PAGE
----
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  • Vinod2070
    replied
    Originally posted by Agnostic Muslim View Post
    I am sure the official investigation into the OBL compound and the material obtained from there had significantly more facts and evidence available to them that we are not privy to, and yet that same investigation concluded that Pakistani institutions were not aware of OBL's compound, as is stated in the OP and pointed out in subsequent posts.
    Lack of smoking gun evidence doesn't necessarily mean absence of guilt.

    It is likely also the need for Pakistan's help for the 2014 pullout as well as the famous "bullying from weakness" or "threatening with a trigger to one's own head" as many Americans put it, that may be working.

    But I guess we have both had our say on this issue.

    Credible evidence indicating ISI and PA personnel were killed in those attacks?
    Sure.

    The Cruise missiles the Clinton Administration fired at bin Laden’s camp in Eastern Afghanistan in 1998, after attacks on US embassies in Africa, killed several militants — and the team of ISI agents training them.
    Is Pakistan helping Haqqanis attack US in Afghanistan? – The Express Tribune

    There are many more. Just two of them here. Again google is your friend.

    In 1998, the Clinton administration launched cruise missiles at jihadist training camps in Afghanistan in retaliation for al-Qaeda’s bombing of two American embassies in East Africa. The missiles missed Osama bin Laden but killed a team of ISI agents training militants at the camps.
    Taliban - Topics - Macleans.ca

    Right, and yet you claimed above that Pakistani intelligence and military personnel chose to remain to be killed at the same camps. You are contradicting yourself while constructing/regurgitating these nonsensical claims.
    Well, I agree there is a bit of contradiction but there is a bigger contraction in Pakistan being a victim of terror and still never letting go of it as a weapon of choice for others.

    I will also suggest the book "Engaging India" by Strobe Talbot. A full read will be good but you may just choose to browse page 116 and see the factual account.

    Given that Pakistan's support for the Taliban was no secret, I am not sure why you would be surprised that Pakistan would evacuate any of its military/intelligence personnel that had not been able to leave prior to the invasion. That particular airlift was in fact approved by the US.
    Taliban and AQ were hands in glove at the time. OBL was among those favored and used even in domestic issues by Musharraf. This link should help.

    Talibanization of the heart | Pak Tea House

    You can go a few more years earlier in 1984 when General Zia sent his notorious lashkar led and supervised by no other than Brigadier Musharraf aka General Musharraf, the enlightened, the moderate. This proto-Talibanic lashkar not just burnt alive hundreds of the Shias of Gilgit, it burnt alive the animals too owned by the Shias. Of course, this can be justified because those animals were not human, Muslim, or Pakistani.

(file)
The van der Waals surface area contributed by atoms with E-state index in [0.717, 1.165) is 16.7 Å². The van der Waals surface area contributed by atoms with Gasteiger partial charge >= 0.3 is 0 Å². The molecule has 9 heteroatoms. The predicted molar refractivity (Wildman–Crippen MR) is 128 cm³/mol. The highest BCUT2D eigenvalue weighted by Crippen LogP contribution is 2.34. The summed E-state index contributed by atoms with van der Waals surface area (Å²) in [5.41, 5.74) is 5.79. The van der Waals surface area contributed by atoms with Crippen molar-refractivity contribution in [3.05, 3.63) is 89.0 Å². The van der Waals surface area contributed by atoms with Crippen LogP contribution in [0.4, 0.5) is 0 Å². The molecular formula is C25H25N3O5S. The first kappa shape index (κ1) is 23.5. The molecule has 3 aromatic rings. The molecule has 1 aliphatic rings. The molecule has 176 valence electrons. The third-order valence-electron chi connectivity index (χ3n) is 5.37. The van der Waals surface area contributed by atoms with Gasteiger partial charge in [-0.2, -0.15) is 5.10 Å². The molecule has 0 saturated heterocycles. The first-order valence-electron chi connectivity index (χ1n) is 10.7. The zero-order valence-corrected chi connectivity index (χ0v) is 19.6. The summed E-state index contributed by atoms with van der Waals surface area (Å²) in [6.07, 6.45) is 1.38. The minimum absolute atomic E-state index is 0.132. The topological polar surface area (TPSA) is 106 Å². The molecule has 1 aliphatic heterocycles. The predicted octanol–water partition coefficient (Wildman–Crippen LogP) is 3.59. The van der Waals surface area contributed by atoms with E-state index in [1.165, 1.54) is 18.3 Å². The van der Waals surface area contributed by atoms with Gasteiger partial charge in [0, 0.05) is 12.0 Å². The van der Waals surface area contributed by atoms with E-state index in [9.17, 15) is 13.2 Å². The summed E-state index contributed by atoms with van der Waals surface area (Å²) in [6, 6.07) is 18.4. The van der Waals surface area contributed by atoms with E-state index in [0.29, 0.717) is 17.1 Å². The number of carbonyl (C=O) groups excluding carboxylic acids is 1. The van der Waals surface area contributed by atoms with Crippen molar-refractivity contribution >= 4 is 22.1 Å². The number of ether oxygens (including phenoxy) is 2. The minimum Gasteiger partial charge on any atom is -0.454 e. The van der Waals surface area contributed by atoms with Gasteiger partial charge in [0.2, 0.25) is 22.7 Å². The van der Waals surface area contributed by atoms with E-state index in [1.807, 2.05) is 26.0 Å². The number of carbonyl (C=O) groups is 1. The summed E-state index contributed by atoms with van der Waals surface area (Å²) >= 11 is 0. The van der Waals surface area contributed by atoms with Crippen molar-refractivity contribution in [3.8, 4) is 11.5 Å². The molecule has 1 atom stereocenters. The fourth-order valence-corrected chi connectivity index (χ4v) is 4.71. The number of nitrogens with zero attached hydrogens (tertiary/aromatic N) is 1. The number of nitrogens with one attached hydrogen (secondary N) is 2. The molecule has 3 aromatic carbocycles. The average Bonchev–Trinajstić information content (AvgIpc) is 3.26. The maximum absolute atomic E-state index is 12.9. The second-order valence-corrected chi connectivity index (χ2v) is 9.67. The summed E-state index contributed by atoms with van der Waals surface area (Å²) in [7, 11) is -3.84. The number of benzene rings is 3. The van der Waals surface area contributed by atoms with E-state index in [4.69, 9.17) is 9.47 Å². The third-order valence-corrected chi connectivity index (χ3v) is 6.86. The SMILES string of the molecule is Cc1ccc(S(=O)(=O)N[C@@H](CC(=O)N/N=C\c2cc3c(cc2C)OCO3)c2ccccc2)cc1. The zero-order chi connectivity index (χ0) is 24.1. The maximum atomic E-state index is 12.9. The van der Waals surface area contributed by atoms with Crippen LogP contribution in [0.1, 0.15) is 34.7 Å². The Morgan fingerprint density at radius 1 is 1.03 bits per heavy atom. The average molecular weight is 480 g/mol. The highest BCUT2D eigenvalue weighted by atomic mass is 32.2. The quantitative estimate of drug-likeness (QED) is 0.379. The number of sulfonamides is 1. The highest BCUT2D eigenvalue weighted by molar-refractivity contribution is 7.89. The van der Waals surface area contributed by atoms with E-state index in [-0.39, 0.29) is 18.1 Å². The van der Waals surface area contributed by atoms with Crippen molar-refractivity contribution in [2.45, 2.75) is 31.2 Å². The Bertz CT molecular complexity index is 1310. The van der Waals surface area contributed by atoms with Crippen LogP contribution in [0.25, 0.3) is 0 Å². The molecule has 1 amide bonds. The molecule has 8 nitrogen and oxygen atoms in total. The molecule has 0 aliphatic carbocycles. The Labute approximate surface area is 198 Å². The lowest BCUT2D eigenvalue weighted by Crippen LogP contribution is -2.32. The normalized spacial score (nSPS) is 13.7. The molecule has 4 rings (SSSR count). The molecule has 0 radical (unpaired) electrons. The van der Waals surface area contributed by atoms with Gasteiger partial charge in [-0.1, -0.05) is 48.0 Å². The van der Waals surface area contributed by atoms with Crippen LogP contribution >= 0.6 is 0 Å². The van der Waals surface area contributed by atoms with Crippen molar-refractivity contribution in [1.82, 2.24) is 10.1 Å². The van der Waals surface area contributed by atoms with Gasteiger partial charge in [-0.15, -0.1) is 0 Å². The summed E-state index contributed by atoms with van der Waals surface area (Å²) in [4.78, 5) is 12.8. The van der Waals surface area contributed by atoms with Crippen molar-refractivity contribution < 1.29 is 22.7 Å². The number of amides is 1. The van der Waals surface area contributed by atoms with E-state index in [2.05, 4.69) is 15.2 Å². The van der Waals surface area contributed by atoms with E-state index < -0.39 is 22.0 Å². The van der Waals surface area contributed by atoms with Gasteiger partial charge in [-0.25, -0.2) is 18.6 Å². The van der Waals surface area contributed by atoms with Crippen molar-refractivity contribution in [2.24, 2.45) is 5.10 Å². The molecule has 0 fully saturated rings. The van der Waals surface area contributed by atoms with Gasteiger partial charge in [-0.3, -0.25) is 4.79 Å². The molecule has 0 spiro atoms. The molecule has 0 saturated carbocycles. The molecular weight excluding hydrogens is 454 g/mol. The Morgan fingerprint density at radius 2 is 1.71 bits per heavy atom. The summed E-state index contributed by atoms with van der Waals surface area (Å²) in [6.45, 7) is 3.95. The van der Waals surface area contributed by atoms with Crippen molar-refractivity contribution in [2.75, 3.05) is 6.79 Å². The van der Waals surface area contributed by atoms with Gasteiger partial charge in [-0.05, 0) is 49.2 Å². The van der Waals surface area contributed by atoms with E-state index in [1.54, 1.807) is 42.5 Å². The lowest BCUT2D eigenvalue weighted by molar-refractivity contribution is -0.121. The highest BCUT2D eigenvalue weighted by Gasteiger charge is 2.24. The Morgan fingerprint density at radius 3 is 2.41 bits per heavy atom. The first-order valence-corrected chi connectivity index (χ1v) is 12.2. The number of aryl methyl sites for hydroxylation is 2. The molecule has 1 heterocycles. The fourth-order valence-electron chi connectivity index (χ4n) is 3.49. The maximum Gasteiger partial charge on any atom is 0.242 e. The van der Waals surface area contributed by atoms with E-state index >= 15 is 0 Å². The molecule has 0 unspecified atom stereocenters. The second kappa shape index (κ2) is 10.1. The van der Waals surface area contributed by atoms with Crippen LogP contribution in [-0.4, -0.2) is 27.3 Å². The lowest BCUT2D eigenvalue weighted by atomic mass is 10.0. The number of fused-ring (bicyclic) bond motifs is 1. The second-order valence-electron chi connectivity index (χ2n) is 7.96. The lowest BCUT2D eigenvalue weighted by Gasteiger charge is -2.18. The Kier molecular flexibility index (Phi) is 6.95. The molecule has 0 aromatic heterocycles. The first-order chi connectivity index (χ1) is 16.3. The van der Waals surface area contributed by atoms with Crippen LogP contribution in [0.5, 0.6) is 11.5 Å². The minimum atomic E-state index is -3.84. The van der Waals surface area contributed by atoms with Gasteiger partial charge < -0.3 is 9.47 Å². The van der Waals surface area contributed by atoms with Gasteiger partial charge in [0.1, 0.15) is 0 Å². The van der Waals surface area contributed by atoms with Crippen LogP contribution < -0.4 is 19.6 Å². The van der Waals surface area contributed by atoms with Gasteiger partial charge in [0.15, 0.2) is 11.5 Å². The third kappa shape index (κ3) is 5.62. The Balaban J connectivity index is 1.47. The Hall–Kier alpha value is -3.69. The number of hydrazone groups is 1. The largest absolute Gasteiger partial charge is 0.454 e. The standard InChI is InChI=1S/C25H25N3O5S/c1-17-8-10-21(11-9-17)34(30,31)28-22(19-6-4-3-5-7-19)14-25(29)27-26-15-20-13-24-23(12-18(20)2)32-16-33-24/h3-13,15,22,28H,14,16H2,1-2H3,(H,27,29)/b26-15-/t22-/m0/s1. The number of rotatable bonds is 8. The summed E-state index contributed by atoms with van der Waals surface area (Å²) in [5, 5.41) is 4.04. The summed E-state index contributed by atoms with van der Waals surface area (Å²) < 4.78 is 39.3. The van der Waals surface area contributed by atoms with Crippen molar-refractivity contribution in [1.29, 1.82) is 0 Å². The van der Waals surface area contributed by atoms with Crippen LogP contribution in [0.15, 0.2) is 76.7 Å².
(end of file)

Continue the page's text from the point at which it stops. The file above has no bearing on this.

OBL was supposedly a part of this "proto-Talibanic lashkar".

    I have looked, and I have found nothing to support your position. I am not going to spend hours 'googling' the veracity of your claims - since you are the one making them, I assume you already have the necessary facts/links to substantiate your claims and can easily post those links. If you choose not to, I can only assume that your claims do not have any credible facts supporting them.
    Well, from my perspective, you can only take the horse to the water and no further.

    Dooley is an extremist, and IMO should be classified in the same category as Nidal should have been put in (prior to his shooting rampage). I and almost all the other Americans I know do not support any 'internment plan' and will continue to oppose current US foreign policy in the Middle East and South Asia, along with illegal US military tactics such as drone strikes.
    Even we don't support all American policies in South Asia. Those policies are made by Americans for promoting American interests and we feel they have been responsible for propping up an irresponsible state, allowing it continue it's unsustainable posture as they "know" they will be saved from themselves by its benefactors, chiefly America.

    We feel those policies have resulted in much pain and many deaths in the region. They have continued for decades and are still continuing. Of course, we in the region have to share a large part of the blame as well for allowing this o happen.

    The catch is in your refusal to let go of your anti-Pakistan and anti-Muslim hatred and prejudice, and your refusal to stop distorting history and facts to demonize the aforementioned entities.
    That is a lazy way to look at it. I just want the terror coming in to stop. Rest, I am ok with any kind of relations from cold wary peace to the best neighborly relations in a few decades time. I have nothing against the ordinary people who are themselves suffering because of the country having become a "salaamati riyasat" (security state) but the last thing they have is "salaamati".